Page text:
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United States Department of Agriculture

Agricultural Research Service

Title: First Report of the Neotropical Damsel Bug Alloeorhynchus Trimacula (Stein) in the United States, with New Records for Two Other Nabid Species in Florida (Heteroptera: Nabidae: Prostemmatinae)

Authors
item Henry, Thomas
item Brambila, Julieta - GAINESVILLE, FL

Submitted to: Proceedings of the Entomological Society of Washington
Publication Type: Peer Reviewed Journal
Publication Acceptance Date: December 19, 2002
Publication Date: January 19, 2003
Citation: Henry, T.J., Brambila, J. 2003. First report of the neotropical damsel bug alloeorhynchus trimacula (stein) in the united states, with new records for two other nabid species in florida (heteroptera: nabidae: prostemmatinae). Proceedings of the Entomological Society of Washington. 105: 801-808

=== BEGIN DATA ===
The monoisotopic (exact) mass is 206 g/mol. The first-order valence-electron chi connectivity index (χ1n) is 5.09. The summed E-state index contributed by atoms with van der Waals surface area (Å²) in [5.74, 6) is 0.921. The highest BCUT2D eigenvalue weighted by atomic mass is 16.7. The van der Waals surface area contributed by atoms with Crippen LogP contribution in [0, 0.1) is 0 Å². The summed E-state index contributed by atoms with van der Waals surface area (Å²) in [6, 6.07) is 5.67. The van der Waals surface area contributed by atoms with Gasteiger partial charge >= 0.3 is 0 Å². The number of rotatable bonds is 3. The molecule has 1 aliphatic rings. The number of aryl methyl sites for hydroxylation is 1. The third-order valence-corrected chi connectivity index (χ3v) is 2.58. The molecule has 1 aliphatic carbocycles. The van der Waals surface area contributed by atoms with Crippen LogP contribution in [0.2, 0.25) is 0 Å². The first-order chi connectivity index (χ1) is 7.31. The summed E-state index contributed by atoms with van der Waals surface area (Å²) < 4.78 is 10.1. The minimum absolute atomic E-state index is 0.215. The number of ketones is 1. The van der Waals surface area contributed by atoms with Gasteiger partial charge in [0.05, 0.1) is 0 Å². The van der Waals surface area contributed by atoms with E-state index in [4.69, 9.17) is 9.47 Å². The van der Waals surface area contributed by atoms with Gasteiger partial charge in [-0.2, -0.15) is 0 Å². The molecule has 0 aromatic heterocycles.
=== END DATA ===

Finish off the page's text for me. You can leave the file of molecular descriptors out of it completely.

Interpretive Summary: Damsel bugs are a relatively small group of predatory true bugs important in agricultural crop systems. Several species are among the most important predators in cereal and forage crops in the United States. In this paper, a damsel bug (Alloeorhynchus trimacula) is reported for the first time in the United States based on specimens collected in two Florida counties. Provided in this paper are photographs and other information on how to separate this newly discovered damsel from other North American damsel bugs. Also given are the first a report of another damsel bug (Phorticus collaris) in Florida and additional county records for a third damsel bug (Pagasa confusa). This information will be of interest to all agriculturalists interested in biological control of crop pests and predators.

Technical Abstract: The first report for the prostemmatine nabid Alloeorhynchus trimacula (Stein) in the United States is given based on specimens collected in two counties of Florida. We diagnose the genus Alloeorhynchus, redescribe and provide photographs of the adult male and female of A. trimacula, and give other diagnostic information to help separate this newly discovered immigrant from other North American Nabidae. Also given are the first report of Phorticus collaris (Stål) in Florida and additional Florida records for Pagasa confusa Kerzhner.

Last Modified: 11/24/2014
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